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Tiyani Mabasa shares his journey as a sports analyst

The late Nelson Mandela once said: “Sport has the power to change the world. It has the power to inspire. It has the power to unite people in a way that little else does“. These words inspired Tiyani Mabasa to follow his passion for sport.

Tiyani is a sports analyst who describes himself as an ardent football fan. Hailing from Rotterdam village in Limpopo, he used to play the beautiful game at amateur level, but always enjoyed analysing it more.

Having studied Journalism at Technikon Pretoria (now Tshwane University of Technology) he started his football journalism career in 2004. Mabasa has worked for Soccer-Laduma and Kick-Off before. He is currently employed by Tiso Blackstar, where he writes for the Sowetan and Sunday World, and also analyses football on the SABC’s Munghana Lonene FM. With his extensive experience and love for football, he renders his skills to a few other radio and television channels where he does not get remunerated.

“I was born a writer even though I didn’t know it initially. I always expressed myself better when writing. I believe in combining passions and in this case, it was my writing and football.”

Although football takes precedence in Mabasa’s sporting world, he also enjoys other sporting codes such as Cricket and Boxing. For him, the biggest motivation in his journey is the impact he has had in the lives of many back home. He has managed to convince the youth of the endless career opportunities in sport.

“If I were to refer to where I come from (Rotterdam) I think being in the spotlight gives everyone hope that you can achieve whatever you want and it doesn’t matter where you come from, whether that is a village or some rundown place,” he explained.

Acknowledging the alarming unemployment rate in South Africa, Mabasa encourages young people to always approach their possible employer with insight on the company and position; to leave an impression. He recalls Emailing the editor at Soccer-Laduma for a job (while working as a radio assistant at TUT) and because he was an avid Soccer Laduma reader, he knew what role he could play in improving the publication.

“I don’t remember them taking my idea about what I could improve, but I think that set the tone, because they knew I loved their paper. I was given a freelance job and instead of focusing on the money like I see with many young people, all I cared about was getting my name in there,” he said.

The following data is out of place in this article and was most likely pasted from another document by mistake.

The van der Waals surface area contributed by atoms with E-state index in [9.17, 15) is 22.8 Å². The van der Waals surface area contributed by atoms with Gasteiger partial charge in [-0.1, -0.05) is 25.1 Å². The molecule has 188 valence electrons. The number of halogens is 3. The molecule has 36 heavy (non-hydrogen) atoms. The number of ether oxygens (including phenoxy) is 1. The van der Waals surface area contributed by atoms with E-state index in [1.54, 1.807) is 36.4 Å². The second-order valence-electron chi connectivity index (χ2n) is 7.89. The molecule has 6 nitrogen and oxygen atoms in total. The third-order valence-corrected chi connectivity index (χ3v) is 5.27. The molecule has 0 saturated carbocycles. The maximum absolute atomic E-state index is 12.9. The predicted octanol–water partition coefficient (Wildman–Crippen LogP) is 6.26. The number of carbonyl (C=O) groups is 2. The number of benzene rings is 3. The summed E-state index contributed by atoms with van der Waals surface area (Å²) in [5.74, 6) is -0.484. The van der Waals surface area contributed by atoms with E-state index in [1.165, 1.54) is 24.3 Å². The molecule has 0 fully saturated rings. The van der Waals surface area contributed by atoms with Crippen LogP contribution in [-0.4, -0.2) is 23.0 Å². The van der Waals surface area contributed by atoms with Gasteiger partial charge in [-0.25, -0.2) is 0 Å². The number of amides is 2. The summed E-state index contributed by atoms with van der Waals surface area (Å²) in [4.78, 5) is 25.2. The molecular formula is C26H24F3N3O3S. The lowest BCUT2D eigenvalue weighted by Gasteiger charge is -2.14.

He further informed us that on numerous accounts, young people write to him asking for an opportunity with the Sowetan, but he finds that they do not even read the newspaper – not even electronically. In some cases, many want to be sports writers/presenters just to be as popular as Robert Marawa.

“It’s not a popularity contest, remember that. Do it for the right reasons. It should be something you are passionate about. If you are passionate about politics, for example, stick with that. If I had the power to hire football writers (which I don’t) I wouldn’t hire someone who doesn’t even read the paper,” Mabasa added.

On keeping his private life out of the public eye, he said: “I’m not the type who thinks if I post a picture of my daughter on Instagram, someone will kidnap her or if I post a picture of myself next to my car someone will hijack me tomorrow. I believe that I live in a free country and therefore, whatever I do, I have this thing at the back of my mind that I should realise my freedom. The important thing is knowing that you are not different just because you appear on TV or a newspaper”.

Going forward, Mabasa intends to continue covering football but says that the goal is to use his own platform.

“I don’t really believe in an 8-5 job but that doesn’t mean I don’t work hard. I do, but as I grow older (I’m 36 now) I’m starting to see things in a different light,” he said.

Follow Tiyani on Twitter: @TTM16 and on Facebook: Tiyani Mabasa

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